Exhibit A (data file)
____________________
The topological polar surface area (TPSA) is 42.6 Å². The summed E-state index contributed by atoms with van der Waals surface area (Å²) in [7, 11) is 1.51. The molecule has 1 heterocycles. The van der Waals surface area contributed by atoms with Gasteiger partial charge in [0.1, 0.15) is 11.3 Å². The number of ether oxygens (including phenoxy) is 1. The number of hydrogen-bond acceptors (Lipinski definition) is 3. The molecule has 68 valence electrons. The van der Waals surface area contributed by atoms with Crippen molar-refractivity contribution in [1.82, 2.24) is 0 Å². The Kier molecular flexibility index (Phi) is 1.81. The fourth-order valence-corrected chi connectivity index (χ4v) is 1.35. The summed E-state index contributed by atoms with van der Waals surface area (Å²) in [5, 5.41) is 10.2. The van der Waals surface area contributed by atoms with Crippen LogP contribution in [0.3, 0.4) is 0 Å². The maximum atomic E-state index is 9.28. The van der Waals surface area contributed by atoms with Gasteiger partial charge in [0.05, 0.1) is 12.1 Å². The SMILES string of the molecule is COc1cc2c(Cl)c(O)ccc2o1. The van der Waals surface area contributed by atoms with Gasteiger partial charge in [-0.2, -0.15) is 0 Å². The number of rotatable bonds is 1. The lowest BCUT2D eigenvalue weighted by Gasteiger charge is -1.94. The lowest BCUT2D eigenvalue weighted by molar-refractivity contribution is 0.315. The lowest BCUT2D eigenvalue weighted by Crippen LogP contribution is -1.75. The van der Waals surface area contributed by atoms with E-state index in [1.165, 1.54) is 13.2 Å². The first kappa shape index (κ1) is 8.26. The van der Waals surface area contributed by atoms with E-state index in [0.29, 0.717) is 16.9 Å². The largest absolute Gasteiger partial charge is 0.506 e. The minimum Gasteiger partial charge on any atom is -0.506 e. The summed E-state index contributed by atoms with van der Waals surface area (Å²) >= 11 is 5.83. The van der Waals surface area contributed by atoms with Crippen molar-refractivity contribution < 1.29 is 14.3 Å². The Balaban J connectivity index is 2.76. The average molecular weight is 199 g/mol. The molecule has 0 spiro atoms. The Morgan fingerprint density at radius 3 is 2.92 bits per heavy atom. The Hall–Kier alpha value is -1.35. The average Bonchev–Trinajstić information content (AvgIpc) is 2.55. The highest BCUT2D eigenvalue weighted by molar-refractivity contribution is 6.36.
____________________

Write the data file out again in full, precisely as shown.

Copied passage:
The topological polar surface area (TPSA) is 42.6 Å². The summed E-state index contributed by atoms with van der Waals surface area (Å²) in [7, 11) is 1.51. The molecule has 1 heterocycles. The van der Waals surface area contributed by atoms with Gasteiger partial charge in [0.1, 0.15) is 11.3 Å². The number of ether oxygens (including phenoxy) is 1. The number of hydrogen-bond acceptors (Lipinski definition) is 3. The molecule has 68 valence electrons. The van der Waals surface area contributed by atoms with Crippen molar-refractivity contribution in [1.82, 2.24) is 0 Å². The Kier molecular flexibility index (Phi) is 1.81. The fourth-order valence-corrected chi connectivity index (χ4v) is 1.35. The summed E-state index contributed by atoms with van der Waals surface area (Å²) in [5, 5.41) is 10.2. The van der Waals surface area contributed by atoms with Crippen LogP contribution in [0.3, 0.4) is 0 Å². The maximum atomic E-state index is 9.28. The van der Waals surface area contributed by atoms with Gasteiger partial charge in [0.05, 0.1) is 12.1 Å². The SMILES string of the molecule is COc1cc2c(Cl)c(O)ccc2o1. The van der Waals surface area contributed by atoms with Gasteiger partial charge in [-0.2, -0.15) is 0 Å². The number of rotatable bonds is 1. The lowest BCUT2D eigenvalue weighted by Gasteiger charge is -1.94. The lowest BCUT2D eigenvalue weighted by molar-refractivity contribution is 0.315. The lowest BCUT2D eigenvalue weighted by Crippen LogP contribution is -1.75. The van der Waals surface area contributed by atoms with E-state index in [1.165, 1.54) is 13.2 Å². The first kappa shape index (κ1) is 8.26. The van der Waals surface area contributed by atoms with E-state index in [0.29, 0.717) is 16.9 Å². The largest absolute Gasteiger partial charge is 0.506 e. The minimum Gasteiger partial charge on any atom is -0.506 e. The summed E-state index contributed by atoms with van der Waals surface area (Å²) >= 11 is 5.83. The van der Waals surface area contributed by atoms with Crippen molar-refractivity contribution < 1.29 is 14.3 Å². The Balaban J connectivity index is 2.76. The average molecular weight is 199 g/mol. The molecule has 0 spiro atoms. The Morgan fingerprint density at radius 3 is 2.92 bits per heavy atom. The Hall–Kier alpha value is -1.35. The average Bonchev–Trinajstić information content (AvgIpc) is 2.55. The highest BCUT2D eigenvalue weighted by molar-refractivity contribution is 6.36.